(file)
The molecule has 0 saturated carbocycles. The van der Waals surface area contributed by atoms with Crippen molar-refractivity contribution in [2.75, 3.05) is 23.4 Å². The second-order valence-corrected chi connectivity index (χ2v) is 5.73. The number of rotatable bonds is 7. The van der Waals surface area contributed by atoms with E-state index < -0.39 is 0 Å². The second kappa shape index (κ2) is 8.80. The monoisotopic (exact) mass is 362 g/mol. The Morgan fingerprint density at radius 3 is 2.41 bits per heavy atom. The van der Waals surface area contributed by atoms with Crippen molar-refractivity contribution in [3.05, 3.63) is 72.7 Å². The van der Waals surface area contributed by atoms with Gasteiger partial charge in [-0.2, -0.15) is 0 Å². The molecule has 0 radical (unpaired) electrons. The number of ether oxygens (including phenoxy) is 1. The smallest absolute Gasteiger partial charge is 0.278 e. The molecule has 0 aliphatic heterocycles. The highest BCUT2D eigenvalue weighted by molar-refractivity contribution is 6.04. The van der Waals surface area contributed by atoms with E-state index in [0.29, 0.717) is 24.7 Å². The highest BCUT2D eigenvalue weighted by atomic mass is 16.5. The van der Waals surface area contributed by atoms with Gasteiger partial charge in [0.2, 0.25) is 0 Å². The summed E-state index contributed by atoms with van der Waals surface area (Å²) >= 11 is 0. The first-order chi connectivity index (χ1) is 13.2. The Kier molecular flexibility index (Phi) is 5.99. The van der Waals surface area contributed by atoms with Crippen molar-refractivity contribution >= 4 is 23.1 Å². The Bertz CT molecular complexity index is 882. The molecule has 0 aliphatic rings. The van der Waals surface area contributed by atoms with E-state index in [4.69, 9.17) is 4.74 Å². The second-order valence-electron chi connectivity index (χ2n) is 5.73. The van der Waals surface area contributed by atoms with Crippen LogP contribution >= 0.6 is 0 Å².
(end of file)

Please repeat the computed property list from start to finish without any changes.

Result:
The molecule has 0 saturated carbocycles. The van der Waals surface area contributed by atoms with Crippen molar-refractivity contribution in [2.75, 3.05) is 23.4 Å². The second-order valence-corrected chi connectivity index (χ2v) is 5.73. The number of rotatable bonds is 7. The van der Waals surface area contributed by atoms with E-state index < -0.39 is 0 Å². The second kappa shape index (κ2) is 8.80. The monoisotopic (exact) mass is 362 g/mol. The Morgan fingerprint density at radius 3 is 2.41 bits per heavy atom. The van der Waals surface area contributed by atoms with Crippen molar-refractivity contribution in [3.05, 3.63) is 72.7 Å². The van der Waals surface area contributed by atoms with Gasteiger partial charge in [-0.2, -0.15) is 0 Å². The molecule has 0 radical (unpaired) electrons. The number of ether oxygens (including phenoxy) is 1. The smallest absolute Gasteiger partial charge is 0.278 e. The molecule has 0 aliphatic heterocycles. The highest BCUT2D eigenvalue weighted by molar-refractivity contribution is 6.04. The van der Waals surface area contributed by atoms with E-state index in [0.29, 0.717) is 24.7 Å². The highest BCUT2D eigenvalue weighted by atomic mass is 16.5. The van der Waals surface area contributed by atoms with Gasteiger partial charge in [0.2, 0.25) is 0 Å². The summed E-state index contributed by atoms with van der Waals surface area (Å²) >= 11 is 0. The first-order chi connectivity index (χ1) is 13.2. The Kier molecular flexibility index (Phi) is 5.99. The van der Waals surface area contributed by atoms with Crippen molar-refractivity contribution >= 4 is 23.1 Å². The Bertz CT molecular complexity index is 882. The molecule has 0 aliphatic rings. The van der Waals surface area contributed by atoms with E-state index in [4.69, 9.17) is 4.74 Å². The second-order valence-electron chi connectivity index (χ2n) is 5.73. The van der Waals surface area contributed by atoms with Crippen LogP contribution >= 0.6 is 0 Å².